+: Heavy lineup of late 90’s legends, that “Rock Superstar” song by Cypress Hill on loop
Grind Session (PlayStation)
Grind Session was a happy medium between Thrasher and THPS. This game featured an impressive but somewhat eclectic lineup of pros, from the one and only Cardiel to Willy Santos. Pigpen and Cara-Beth Burnside are also featured in the game. The Tempster appears and it’s fun to skate Slam City Jam and throw down a few of his patented impossibles.
The game’s strange physics fall somewhere between aggravating and hilarious. There is a secret mansion that is unlocked one room at a time by completing all goals in a chosen level, but the task is seemingly impossible. Overall, Grind Session tries to come across as a more street oriented THPS but doesn’t make it with the greats due to aggravating physics and poor level design.
+: Cool lineup, Burnside replica level
-: Awkward gameplay, bad soundtrack, strange trick selection
X Games Skateboarding (PS2)
X Games Skateboarding is kinda like the value rack version of THPS. While Burnquist, McCrank and Colin McKay seem like pretty logical character choices, Lincoln Ueda, Chaz Fernandez and Carlos de Andrade are pretty oddball. Guess their character budget ran out halfway through development or something. Chris Senn and Kerry Getz round out the lineup adding some legitimacy to the game.
One of the cooler inclusions is the “Burntwist” trick, but you can only pull it while playing with Bob. The board customization in the game is pretty cool, allowing you to semi-adjust your stats depending on if you choose tight or loose trucks, or fast/slow bearings. Why would slow bearings be a fucking option, though?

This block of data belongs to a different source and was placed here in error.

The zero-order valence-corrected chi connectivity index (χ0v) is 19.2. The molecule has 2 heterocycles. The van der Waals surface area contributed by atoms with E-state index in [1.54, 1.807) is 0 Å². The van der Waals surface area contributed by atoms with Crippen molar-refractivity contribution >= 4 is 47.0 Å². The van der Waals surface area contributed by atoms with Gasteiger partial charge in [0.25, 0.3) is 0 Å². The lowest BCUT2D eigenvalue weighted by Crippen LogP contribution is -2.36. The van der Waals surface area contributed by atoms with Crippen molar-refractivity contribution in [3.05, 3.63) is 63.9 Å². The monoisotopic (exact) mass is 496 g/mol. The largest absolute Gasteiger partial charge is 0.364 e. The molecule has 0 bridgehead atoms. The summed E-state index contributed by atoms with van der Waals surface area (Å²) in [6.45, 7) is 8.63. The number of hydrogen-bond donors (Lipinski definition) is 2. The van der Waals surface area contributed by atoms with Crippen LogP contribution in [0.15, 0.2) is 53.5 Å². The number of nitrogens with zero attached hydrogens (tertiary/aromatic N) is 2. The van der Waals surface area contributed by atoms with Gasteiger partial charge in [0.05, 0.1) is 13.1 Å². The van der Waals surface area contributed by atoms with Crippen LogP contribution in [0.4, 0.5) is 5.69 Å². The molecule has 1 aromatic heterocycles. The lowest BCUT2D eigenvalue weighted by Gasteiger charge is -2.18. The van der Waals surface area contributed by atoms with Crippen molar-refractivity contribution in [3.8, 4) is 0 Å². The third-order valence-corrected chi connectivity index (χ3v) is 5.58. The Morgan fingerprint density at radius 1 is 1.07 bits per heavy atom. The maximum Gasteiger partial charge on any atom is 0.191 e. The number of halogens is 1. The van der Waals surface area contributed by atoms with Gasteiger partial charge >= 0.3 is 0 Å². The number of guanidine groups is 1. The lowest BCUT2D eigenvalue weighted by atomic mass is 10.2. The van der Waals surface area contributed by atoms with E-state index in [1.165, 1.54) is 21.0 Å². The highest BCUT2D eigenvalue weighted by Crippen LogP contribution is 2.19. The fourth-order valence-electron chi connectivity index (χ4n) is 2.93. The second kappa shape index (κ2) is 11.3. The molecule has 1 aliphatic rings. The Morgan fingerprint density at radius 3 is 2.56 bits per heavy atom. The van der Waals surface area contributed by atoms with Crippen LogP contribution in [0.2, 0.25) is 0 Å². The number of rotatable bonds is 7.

Last but not least, the voice over / announcer sounds like he’s wacked out on coke or something, super sports announcer-y and annoying, and he yells at you if you have too many bails… just like at the X Games!
+: Nostalgic board graphics, Burntwists, McCrank!
-: Weird gameplay, repetitive, coked up announcer
The Simpsons Skateboarding (PS2)
The Simpsons Skateboarding is the game you truly with all your heart want to love but I guarantee will hate. The levels are poorly designed, the graphics are bad, and the tricks were kept to the basics, with kickflips, bs shove its, and tre flips being your only options and basic grinds.
There are some special tricks that have interesting titles, but none of them seem to be possible. Most of them call for a ridiculous amount of button mashing followed by the grab button, rendering them useless. Despite having played this games as a kid, even the nostalgia factor can’t save this one. I daresay it is the worst skateboarding game to have ever been developed.
+: You get to skate Springfield?
-: Pretty much every aspect of this abomination
Disney’s Extreme Skate Adventure (PS2)
This game kinda plays like a THPS, if THPS was designed for toddlers that only knew how to button mash. Any button you press makes do a random trick—which I’m sure is delightful for a 2 year old—but just hitting X over and over to do random tricks doesn’t do it for me. After torturing myself long enough I discovered that turning “Pro Controls” on in the options menu enabled me to control what tricks my character actually does. Sneaky!
+: Toy Story levels, good physics and playability
-: Made exclusively for children, so don’t pat yourself on the back too hard